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Follow the Money: Basic Rights Oregon

Wednesday, June 10, 2015 12:41
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(Before It's News)

Unless you live on the West Coast, Basic Rights Oregon may be an unfamiliar name to you. However, those paying attention to the national marriage debate and the ramifications of that debate on religious freedom have certainly heard of this group’s efforts in recent days.

Last week, The Daily Signal released a series of communications between Basic Rights Oregon and employees of the Oregon Bureau of Labor and Industry (BOLI) pertaining to the proceedings against the owners of Sweet Cakes by Melissa, Melissa and Aaron Klein, who have effectively lost their business and are facing a $135,000 fine stemming from their decision not to participate in a same-sex wedding.

The new information coming from these communications are troubling.  In addition to showing donations made by Basic Rights Oregon to BOLI Commissioner Brad Avakian’s campaign, FOIA requests also provided a trail of correspondence that appears to show BOLI communications staff keeping members of the advocacy group in the loop as the case proceeded.

Certainly an agenda driven advocacy group with such close ties to a rogue bureaucracy is concerning, but Basic Rights Oregon is the perfect example of how the left organizes to push a social agenda under the guise of humanitarianism that obfuscates the real political efforts beneath the surface. In 2010, called out the organization for misrepresentations when a fundraising email claimed that Oregon Republican Senators were advocating for “violence against gays.” Furthermore, in 2014, a gay Republican pointed out the partisan practice of endorsing only Democrats by the Basic Rights Oregon Equality PAC writing, “do not pretend to be a single-issue organization when you clearly aren’t.”

2nd Vote’s research into Basic Rights Oregon has shown that it is involved with many issues beyond same sex marriage.  They push a radical agenda to “educate” the public consciousness that transgenderism is ‘normal’, while the traditional nuclear family is not. Basic Rights Oregon has also lobbied for a $15 minimum wage and has organized electioneering efforts to support a ballot measure that would have allowed illegal immigrants to obtain a driver’s license.

The fact that this left-wing activity is paid for by many of the corporations that conservatives do business with every day is even more disconcerting. The annual reports published by Basic Rights Oregon show contributions from big-name companies such as Nike, Comcast, Nordstrom, Boeing, Bank of America, and Wells Fargo. Not surprisingly, funding this type of advocacy and activity puts these corporations in league another liberal heavyweight, the Human Rights Campaign, which is also a major contributor.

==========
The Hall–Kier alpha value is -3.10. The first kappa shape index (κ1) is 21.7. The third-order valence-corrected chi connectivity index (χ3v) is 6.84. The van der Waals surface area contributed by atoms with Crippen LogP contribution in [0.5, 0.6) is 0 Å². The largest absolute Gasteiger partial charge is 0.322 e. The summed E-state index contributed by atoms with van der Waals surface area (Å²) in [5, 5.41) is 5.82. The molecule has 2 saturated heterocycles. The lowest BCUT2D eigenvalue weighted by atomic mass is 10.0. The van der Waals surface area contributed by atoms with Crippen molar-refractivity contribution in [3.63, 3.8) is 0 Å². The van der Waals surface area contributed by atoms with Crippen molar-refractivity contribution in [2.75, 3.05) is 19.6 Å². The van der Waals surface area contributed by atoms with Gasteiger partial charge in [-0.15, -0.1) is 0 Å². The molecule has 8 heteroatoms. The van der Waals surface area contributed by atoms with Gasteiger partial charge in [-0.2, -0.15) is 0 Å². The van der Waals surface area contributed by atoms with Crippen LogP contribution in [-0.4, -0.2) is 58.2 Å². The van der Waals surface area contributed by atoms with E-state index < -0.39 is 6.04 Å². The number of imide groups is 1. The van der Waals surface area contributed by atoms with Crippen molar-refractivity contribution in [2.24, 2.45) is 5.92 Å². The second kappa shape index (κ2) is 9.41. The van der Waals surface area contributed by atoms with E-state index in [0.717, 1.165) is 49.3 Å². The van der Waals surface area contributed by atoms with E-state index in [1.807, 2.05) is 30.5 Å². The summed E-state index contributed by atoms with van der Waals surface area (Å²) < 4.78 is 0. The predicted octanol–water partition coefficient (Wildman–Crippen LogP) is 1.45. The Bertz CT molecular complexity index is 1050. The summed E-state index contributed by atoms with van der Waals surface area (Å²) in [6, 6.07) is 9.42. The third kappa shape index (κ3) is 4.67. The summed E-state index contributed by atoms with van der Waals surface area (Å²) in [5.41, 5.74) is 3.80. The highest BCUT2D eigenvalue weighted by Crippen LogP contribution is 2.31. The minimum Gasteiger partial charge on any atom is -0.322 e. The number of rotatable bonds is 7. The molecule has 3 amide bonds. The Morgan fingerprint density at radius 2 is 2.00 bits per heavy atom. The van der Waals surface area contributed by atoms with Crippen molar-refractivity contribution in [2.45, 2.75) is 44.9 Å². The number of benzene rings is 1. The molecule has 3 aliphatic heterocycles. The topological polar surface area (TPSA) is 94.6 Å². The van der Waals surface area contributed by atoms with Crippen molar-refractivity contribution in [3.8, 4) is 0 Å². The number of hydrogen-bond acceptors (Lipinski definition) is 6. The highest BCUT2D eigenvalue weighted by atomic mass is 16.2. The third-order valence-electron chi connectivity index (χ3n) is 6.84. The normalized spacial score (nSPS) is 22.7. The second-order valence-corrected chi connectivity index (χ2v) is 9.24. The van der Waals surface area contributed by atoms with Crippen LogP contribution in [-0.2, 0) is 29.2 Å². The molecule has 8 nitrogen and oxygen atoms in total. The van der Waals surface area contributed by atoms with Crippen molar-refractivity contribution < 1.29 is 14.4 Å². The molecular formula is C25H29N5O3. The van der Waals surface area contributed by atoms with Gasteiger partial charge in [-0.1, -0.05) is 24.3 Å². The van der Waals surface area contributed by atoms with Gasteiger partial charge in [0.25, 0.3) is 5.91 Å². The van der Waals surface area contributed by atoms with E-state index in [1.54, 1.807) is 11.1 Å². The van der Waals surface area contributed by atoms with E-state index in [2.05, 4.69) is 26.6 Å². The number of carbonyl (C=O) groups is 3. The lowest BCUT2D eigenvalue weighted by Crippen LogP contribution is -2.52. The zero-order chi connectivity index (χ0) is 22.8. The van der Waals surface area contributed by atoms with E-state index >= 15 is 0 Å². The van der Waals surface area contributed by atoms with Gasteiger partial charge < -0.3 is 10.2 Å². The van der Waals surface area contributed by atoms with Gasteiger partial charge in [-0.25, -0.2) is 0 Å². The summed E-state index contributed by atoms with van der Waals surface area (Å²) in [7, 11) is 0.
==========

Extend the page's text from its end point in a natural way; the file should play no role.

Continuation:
As it relates to Sweet Cakes and their ongoing persecution by the radical left, the 2014 annual report from Basic Rights Oregon reveals an interesting connection and a familiar name to those who have been paying attention. Listed as a $1,000 – $2,499 Freedom Circle donor is the activist that led the campaign to take down the Sweet Cakes GoFundMe account and just so happens to be the owner of Sweet Cakes competitor Cupcake Jones – Lisa Watson.  Other emails released in the motion filed by the Kleins show Basic Rights Oregon considered Cupcake Jones as a potential location for a media event in support of federal legislation that included reductions in protections for hiring practices by religious institutions.

Unwrapping the activities conducted by Basic Rights Oregon is a critical exercise because it shows that the marriage issue is not isolated. Liberal advocates for same sex marriage push a wider scope of the liberal agenda as a matter of politics, including, as we see here, minimum wage hikes and drivers licenses for illegal immigrants and ongoing attacks on the free practice of religion.

The companies that sponsor Basic Rights Oregon ought to rethink their corporate backing of such a far-left organization.  To help them, conservatives ought to take the time and let those companies know what they think about them funding groups like this which are working in collusion with government agencies to actively attack causes and issues that conservatives believe in.

Chris Walker is the Executive Director of 2nd Vote, a conservative shopper app. To find out more, download the free app or visit

The post Follow the Money: Basic Rights Oregon appeared first on RedState.


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